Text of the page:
Another 80s smash hit, but a great example of cross-rhythm in what is often regarded as a goofy pop song. I personally think that Tears for Fears were far ahead of their time, and although they did not quite capture lightning in a bottle with their later albums, they laid the groundwork for a lasting legacy in their heyday.
Can I also say that Songs from the Big Chair is a deeply underrated album?
“Everybody Wants to Rule the World” - Tears for Fears
Intro: An English new wave band, Tears for Fears experienced large commercial success in both the US and the UK in the 1980s. Their album Songs from the Big Chair, on which “Everybody Wants to Rule the World” appeared, reached #1 on the Billboard 200 Albums chart as well as topping the albums charts in Canada and Germany. “Everybody Wants to Rule the World” topped the Billboard Hot 100 Singles chart in 1985 and topping charts in Canada and New Zealand as well (reaching #2 on the UK Singles chart). The song won the 1986 BRIT award for Best Single. The band has sold more than 30 million albums worldwide.
Analysis: The meter of the song is unclear at the start, although it has been published in at least one instance in 12/8 time. At the start, the drum beat is a duple (or simple) beat, indicating 3/4 time (asymmetrical simple meter), while the guitar line could support a 3/4 pattern, but gives an indication of 12/8 time (symmetrical compound meter), The cross-rhythm heard here makes for a notable introduction, until the bass guitar and other instruments come in before the first verse is sung (at :10 here in this video), and make it clear that this song is in fact written in duple-triple meter (written in 12/8). The drum beat emulates the rhythm of the guitar line in the intro throughout the remainder of the song. The cross-rhythmic feel comes back into play as the opening instrumental motif appears again (2:02 in this video recording, with an additional instrumental line, played in symmetrical compound meter, starting at 2:19 in this video recording) and then again as an outro (unfortunately not heard in this video rendition, as it was common for songs to fade out in 1980s music videos).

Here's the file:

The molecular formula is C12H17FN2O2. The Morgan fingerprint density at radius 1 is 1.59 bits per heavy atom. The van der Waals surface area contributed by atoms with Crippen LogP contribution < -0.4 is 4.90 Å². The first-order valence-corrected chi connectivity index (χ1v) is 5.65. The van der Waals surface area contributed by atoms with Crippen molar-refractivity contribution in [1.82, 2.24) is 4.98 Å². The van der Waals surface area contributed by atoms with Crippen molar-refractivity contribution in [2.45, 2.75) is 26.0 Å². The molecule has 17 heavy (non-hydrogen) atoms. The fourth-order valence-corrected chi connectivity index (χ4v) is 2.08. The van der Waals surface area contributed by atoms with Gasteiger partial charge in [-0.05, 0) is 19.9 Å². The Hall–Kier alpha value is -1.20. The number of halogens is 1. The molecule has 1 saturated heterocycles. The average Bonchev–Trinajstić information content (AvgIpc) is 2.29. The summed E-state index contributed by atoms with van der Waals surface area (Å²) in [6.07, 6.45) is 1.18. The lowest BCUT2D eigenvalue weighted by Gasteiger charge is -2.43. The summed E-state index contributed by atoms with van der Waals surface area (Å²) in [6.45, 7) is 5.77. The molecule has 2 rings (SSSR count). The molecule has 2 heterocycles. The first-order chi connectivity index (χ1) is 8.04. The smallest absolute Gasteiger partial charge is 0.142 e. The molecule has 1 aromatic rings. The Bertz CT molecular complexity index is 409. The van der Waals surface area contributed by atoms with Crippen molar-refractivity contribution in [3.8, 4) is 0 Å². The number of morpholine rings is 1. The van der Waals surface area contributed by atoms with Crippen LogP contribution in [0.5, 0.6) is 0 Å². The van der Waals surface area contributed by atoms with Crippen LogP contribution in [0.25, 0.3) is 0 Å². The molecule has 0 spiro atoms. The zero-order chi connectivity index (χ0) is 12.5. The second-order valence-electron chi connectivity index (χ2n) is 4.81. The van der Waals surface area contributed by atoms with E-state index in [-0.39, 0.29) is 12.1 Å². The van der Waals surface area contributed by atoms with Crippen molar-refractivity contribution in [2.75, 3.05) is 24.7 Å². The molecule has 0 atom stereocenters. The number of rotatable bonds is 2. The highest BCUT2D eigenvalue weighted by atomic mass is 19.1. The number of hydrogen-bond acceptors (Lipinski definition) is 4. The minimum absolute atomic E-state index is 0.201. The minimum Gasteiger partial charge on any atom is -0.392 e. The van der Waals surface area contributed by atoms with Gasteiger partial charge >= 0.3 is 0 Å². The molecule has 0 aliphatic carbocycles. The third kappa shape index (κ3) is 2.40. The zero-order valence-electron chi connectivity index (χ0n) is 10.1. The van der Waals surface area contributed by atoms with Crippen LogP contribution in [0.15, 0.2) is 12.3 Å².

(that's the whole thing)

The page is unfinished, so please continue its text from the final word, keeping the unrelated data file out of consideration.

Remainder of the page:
Considerations for Teaching: This song contains no offensive language or subject matter and serves as a good listening example when discussing cross-rhythm, especially within the greater structure of a song.